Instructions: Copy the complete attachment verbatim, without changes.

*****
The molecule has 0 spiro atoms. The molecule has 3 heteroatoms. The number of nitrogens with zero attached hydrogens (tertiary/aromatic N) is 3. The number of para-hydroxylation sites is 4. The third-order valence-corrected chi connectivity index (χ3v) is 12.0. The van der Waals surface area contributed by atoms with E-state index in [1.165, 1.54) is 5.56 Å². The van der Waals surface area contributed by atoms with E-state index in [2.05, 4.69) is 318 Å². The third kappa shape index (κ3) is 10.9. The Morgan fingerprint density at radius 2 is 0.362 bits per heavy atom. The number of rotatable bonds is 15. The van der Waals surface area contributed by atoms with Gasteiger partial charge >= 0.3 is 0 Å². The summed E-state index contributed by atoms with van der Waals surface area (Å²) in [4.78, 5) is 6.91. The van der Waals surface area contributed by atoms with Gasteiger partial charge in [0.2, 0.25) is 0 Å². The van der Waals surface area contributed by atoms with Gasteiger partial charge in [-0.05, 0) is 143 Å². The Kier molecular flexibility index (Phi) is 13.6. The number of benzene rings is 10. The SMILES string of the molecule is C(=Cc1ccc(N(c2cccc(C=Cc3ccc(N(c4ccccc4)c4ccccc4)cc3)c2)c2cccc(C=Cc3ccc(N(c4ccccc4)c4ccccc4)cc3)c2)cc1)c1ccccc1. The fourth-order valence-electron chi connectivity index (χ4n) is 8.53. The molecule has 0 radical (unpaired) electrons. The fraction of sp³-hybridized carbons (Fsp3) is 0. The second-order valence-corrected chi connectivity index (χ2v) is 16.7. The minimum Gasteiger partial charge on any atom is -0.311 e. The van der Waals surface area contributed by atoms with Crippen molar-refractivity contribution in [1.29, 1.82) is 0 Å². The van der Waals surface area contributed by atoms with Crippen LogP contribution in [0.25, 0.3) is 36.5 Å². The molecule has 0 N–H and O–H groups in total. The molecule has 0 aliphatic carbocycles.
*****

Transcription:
The molecule has 0 spiro atoms. The molecule has 3 heteroatoms. The number of nitrogens with zero attached hydrogens (tertiary/aromatic N) is 3. The number of para-hydroxylation sites is 4. The third-order valence-corrected chi connectivity index (χ3v) is 12.0. The van der Waals surface area contributed by atoms with E-state index in [1.165, 1.54) is 5.56 Å². The van der Waals surface area contributed by atoms with E-state index in [2.05, 4.69) is 318 Å². The third kappa shape index (κ3) is 10.9. The Morgan fingerprint density at radius 2 is 0.362 bits per heavy atom. The number of rotatable bonds is 15. The van der Waals surface area contributed by atoms with Gasteiger partial charge >= 0.3 is 0 Å². The summed E-state index contributed by atoms with van der Waals surface area (Å²) in [4.78, 5) is 6.91. The van der Waals surface area contributed by atoms with Gasteiger partial charge in [0.2, 0.25) is 0 Å². The van der Waals surface area contributed by atoms with Gasteiger partial charge in [-0.05, 0) is 143 Å². The Kier molecular flexibility index (Phi) is 13.6. The number of benzene rings is 10. The SMILES string of the molecule is C(=Cc1ccc(N(c2cccc(C=Cc3ccc(N(c4ccccc4)c4ccccc4)cc3)c2)c2cccc(C=Cc3ccc(N(c4ccccc4)c4ccccc4)cc3)c2)cc1)c1ccccc1. The fourth-order valence-electron chi connectivity index (χ4n) is 8.53. The molecule has 0 radical (unpaired) electrons. The fraction of sp³-hybridized carbons (Fsp3) is 0. The second-order valence-corrected chi connectivity index (χ2v) is 16.7. The minimum Gasteiger partial charge on any atom is -0.311 e. The van der Waals surface area contributed by atoms with Crippen molar-refractivity contribution in [1.29, 1.82) is 0 Å². The van der Waals surface area contributed by atoms with Crippen LogP contribution in [0.25, 0.3) is 36.5 Å². The molecule has 0 N–H and O–H groups in total. The molecule has 0 aliphatic carbocycles.